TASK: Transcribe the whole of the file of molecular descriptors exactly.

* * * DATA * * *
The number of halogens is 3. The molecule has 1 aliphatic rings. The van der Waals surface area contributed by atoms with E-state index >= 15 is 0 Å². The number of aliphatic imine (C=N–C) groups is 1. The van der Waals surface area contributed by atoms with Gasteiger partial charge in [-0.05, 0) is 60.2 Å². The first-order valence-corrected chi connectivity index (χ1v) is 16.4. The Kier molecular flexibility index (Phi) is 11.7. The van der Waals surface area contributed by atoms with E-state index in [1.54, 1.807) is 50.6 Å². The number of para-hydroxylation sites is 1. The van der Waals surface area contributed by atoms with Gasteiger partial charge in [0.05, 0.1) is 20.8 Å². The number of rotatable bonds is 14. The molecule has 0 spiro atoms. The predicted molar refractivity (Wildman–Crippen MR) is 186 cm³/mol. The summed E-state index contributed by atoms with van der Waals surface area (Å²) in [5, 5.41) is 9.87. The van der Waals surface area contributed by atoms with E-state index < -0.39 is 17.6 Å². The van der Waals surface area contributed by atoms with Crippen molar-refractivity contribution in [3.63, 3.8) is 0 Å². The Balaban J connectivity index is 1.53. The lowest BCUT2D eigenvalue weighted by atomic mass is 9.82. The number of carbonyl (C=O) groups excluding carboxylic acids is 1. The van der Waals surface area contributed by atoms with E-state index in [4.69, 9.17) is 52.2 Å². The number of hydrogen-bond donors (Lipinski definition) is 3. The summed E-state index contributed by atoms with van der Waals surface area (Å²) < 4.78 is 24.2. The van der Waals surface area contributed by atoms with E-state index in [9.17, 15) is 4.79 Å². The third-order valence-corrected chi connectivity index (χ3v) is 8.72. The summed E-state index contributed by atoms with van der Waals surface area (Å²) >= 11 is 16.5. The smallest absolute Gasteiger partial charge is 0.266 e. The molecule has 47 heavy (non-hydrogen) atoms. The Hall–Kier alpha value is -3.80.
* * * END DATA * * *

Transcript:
The number of halogens is 3. The molecule has 1 aliphatic rings. The van der Waals surface area contributed by atoms with E-state index >= 15 is 0 Å². The number of aliphatic imine (C=N–C) groups is 1. The van der Waals surface area contributed by atoms with Gasteiger partial charge in [-0.05, 0) is 60.2 Å². The first-order valence-corrected chi connectivity index (χ1v) is 16.4. The Kier molecular flexibility index (Phi) is 11.7. The van der Waals surface area contributed by atoms with E-state index in [1.54, 1.807) is 50.6 Å². The number of para-hydroxylation sites is 1. The van der Waals surface area contributed by atoms with Gasteiger partial charge in [0.05, 0.1) is 20.8 Å². The number of rotatable bonds is 14. The molecule has 0 spiro atoms. The predicted molar refractivity (Wildman–Crippen MR) is 186 cm³/mol. The summed E-state index contributed by atoms with van der Waals surface area (Å²) in [5, 5.41) is 9.87. The van der Waals surface area contributed by atoms with E-state index < -0.39 is 17.6 Å². The van der Waals surface area contributed by atoms with Crippen molar-refractivity contribution in [3.63, 3.8) is 0 Å². The Balaban J connectivity index is 1.53. The lowest BCUT2D eigenvalue weighted by atomic mass is 9.82. The number of carbonyl (C=O) groups excluding carboxylic acids is 1. The van der Waals surface area contributed by atoms with E-state index in [4.69, 9.17) is 52.2 Å². The number of hydrogen-bond donors (Lipinski definition) is 3. The summed E-state index contributed by atoms with van der Waals surface area (Å²) < 4.78 is 24.2. The van der Waals surface area contributed by atoms with E-state index in [9.17, 15) is 4.79 Å². The third-order valence-corrected chi connectivity index (χ3v) is 8.72. The summed E-state index contributed by atoms with van der Waals surface area (Å²) >= 11 is 16.5. The smallest absolute Gasteiger partial charge is 0.266 e. The molecule has 47 heavy (non-hydrogen) atoms. The Hall–Kier alpha value is -3.80.